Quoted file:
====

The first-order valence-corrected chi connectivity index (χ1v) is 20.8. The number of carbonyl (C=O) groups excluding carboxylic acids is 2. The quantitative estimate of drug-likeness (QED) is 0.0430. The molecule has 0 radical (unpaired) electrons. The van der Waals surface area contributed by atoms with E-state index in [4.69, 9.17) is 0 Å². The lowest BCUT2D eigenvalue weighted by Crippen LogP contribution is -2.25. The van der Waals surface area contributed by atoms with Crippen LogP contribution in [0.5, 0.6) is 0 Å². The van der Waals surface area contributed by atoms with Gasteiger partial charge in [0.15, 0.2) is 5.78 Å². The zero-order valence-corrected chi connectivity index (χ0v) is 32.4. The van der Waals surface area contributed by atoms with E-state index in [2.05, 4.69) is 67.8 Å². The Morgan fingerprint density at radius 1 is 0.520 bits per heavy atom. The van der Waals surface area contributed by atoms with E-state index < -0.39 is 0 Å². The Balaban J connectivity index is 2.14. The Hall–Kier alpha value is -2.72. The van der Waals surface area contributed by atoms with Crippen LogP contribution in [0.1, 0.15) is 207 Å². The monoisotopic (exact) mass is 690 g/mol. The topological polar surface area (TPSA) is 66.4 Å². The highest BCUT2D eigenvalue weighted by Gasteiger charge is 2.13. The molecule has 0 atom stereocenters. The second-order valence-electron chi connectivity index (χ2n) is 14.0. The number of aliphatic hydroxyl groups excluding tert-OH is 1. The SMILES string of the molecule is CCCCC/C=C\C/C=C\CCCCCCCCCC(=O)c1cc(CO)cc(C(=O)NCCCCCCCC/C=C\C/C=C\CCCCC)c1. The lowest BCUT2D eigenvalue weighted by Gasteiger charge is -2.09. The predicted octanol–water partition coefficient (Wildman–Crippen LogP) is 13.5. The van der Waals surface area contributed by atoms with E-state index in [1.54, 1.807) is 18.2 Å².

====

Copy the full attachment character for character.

The first-order valence-corrected chi connectivity index (χ1v) is 20.8. The number of carbonyl (C=O) groups excluding carboxylic acids is 2. The quantitative estimate of drug-likeness (QED) is 0.0430. The molecule has 0 radical (unpaired) electrons. The van der Waals surface area contributed by atoms with E-state index in [4.69, 9.17) is 0 Å². The lowest BCUT2D eigenvalue weighted by Crippen LogP contribution is -2.25. The van der Waals surface area contributed by atoms with Crippen LogP contribution in [0.5, 0.6) is 0 Å². The van der Waals surface area contributed by atoms with Gasteiger partial charge in [0.15, 0.2) is 5.78 Å². The zero-order valence-corrected chi connectivity index (χ0v) is 32.4. The van der Waals surface area contributed by atoms with E-state index in [2.05, 4.69) is 67.8 Å². The Morgan fingerprint density at radius 1 is 0.520 bits per heavy atom. The van der Waals surface area contributed by atoms with E-state index < -0.39 is 0 Å². The Balaban J connectivity index is 2.14. The Hall–Kier alpha value is -2.72. The van der Waals surface area contributed by atoms with Crippen LogP contribution in [0.1, 0.15) is 207 Å². The monoisotopic (exact) mass is 690 g/mol. The topological polar surface area (TPSA) is 66.4 Å². The highest BCUT2D eigenvalue weighted by Gasteiger charge is 2.13. The molecule has 0 atom stereocenters. The second-order valence-electron chi connectivity index (χ2n) is 14.0. The number of aliphatic hydroxyl groups excluding tert-OH is 1. The SMILES string of the molecule is CCCCC/C=C\C/C=C\CCCCCCCCCC(=O)c1cc(CO)cc(C(=O)NCCCCCCCC/C=C\C/C=C\CCCCC)c1. The lowest BCUT2D eigenvalue weighted by Gasteiger charge is -2.09. The predicted octanol–water partition coefficient (Wildman–Crippen LogP) is 13.5. The van der Waals surface area contributed by atoms with E-state index in [1.54, 1.807) is 18.2 Å².